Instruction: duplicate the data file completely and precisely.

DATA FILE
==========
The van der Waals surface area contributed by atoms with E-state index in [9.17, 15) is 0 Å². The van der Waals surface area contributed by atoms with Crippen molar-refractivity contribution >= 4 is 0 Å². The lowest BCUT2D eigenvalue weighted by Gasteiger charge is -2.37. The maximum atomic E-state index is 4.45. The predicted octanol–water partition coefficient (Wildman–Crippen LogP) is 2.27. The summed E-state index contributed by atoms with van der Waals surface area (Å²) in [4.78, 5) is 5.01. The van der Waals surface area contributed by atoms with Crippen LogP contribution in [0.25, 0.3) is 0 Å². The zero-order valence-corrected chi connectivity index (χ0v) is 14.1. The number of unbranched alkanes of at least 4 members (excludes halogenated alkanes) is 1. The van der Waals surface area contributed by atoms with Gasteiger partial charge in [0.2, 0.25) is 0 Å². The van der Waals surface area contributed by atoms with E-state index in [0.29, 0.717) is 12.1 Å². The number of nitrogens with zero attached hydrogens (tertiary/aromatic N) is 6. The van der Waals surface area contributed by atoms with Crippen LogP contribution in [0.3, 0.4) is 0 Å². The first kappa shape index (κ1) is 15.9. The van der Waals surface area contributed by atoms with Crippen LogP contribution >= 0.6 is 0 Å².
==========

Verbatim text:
The van der Waals surface area contributed by atoms with E-state index in [9.17, 15) is 0 Å². The van der Waals surface area contributed by atoms with Crippen molar-refractivity contribution >= 4 is 0 Å². The lowest BCUT2D eigenvalue weighted by Gasteiger charge is -2.37. The maximum atomic E-state index is 4.45. The predicted octanol–water partition coefficient (Wildman–Crippen LogP) is 2.27. The summed E-state index contributed by atoms with van der Waals surface area (Å²) in [4.78, 5) is 5.01. The van der Waals surface area contributed by atoms with Crippen LogP contribution in [0.25, 0.3) is 0 Å². The zero-order valence-corrected chi connectivity index (χ0v) is 14.1. The number of unbranched alkanes of at least 4 members (excludes halogenated alkanes) is 1. The van der Waals surface area contributed by atoms with Gasteiger partial charge in [0.2, 0.25) is 0 Å². The van der Waals surface area contributed by atoms with E-state index in [0.29, 0.717) is 12.1 Å². The number of nitrogens with zero attached hydrogens (tertiary/aromatic N) is 6. The van der Waals surface area contributed by atoms with Crippen LogP contribution in [0.3, 0.4) is 0 Å². The first kappa shape index (κ1) is 15.9. The van der Waals surface area contributed by atoms with Crippen LogP contribution >= 0.6 is 0 Å².